Bora Jin, MA
PhD Candidate, Statistical Science Department
She / Her / Hers
High-throughput screening (HTS) is a technology that rapidly and efficiently screens thousands of chemicals for potential activity across different types of biological endpoints. However, even using high-throughput technology, it is infeasible to test all possible pairs of chemicals and assay endpoints, resulting in large missingness. Our goal is to derive posterior probabilities of activity for each chemical by assay endpoint pair, addressing the sparsity of HTS data. We propose a Bayesian hierarchical framework, which borrows information across different chemicals and assay endpoints. This framework facilitates out-of-sample prediction of bioactivity potential for new chemicals. Furthermore, we make a novel attempt in toxicology to simultaneously model heteroscedastic errors as well as a nonparametric mean function, leading to a broader definition of activity. Application to ToxCast/Tox21 data identifies chemicals that are most likely active for disease outcomes.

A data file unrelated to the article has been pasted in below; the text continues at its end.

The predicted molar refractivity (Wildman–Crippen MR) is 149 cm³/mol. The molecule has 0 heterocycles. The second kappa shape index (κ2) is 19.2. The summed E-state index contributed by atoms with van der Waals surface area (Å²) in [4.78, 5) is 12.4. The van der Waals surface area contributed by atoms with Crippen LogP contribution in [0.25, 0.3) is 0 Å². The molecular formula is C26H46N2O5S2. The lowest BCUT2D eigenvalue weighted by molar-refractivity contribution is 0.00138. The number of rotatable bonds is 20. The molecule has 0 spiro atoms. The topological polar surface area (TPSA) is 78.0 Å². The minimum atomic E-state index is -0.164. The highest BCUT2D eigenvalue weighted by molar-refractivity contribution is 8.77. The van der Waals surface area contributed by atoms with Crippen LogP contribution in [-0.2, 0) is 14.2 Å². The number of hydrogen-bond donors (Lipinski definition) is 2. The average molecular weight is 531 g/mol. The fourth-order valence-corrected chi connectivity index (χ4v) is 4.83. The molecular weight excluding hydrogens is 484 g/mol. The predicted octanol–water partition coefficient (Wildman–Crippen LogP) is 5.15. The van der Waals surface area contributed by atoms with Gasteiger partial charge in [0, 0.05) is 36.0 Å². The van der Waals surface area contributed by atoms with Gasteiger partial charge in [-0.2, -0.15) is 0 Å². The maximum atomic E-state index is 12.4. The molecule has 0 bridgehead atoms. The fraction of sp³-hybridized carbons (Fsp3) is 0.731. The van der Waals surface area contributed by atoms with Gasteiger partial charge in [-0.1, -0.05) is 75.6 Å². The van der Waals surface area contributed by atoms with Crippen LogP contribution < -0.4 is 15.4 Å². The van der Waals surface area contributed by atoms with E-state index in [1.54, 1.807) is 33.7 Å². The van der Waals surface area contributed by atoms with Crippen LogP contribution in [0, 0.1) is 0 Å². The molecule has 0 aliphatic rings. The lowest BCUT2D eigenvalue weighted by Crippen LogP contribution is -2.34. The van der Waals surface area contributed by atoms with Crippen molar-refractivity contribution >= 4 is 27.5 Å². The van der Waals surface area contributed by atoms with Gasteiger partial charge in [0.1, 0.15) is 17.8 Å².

About the Speaker: Bora Jin is a 4th year PhD candidate in the Statistical Science department at Duke University under the supervision of Drs. Amy H. Herring and David Dunson. Her research interests include Bayesian hierarchical methods and spatial/spatiotemporal modelling, with a focus on environmental applications. Her current projects involve various hazardous substances such as toxic chemicals, air pollutants, and water pollutants.
Thursday, February 3, 12:00-1:15 pm Eastern
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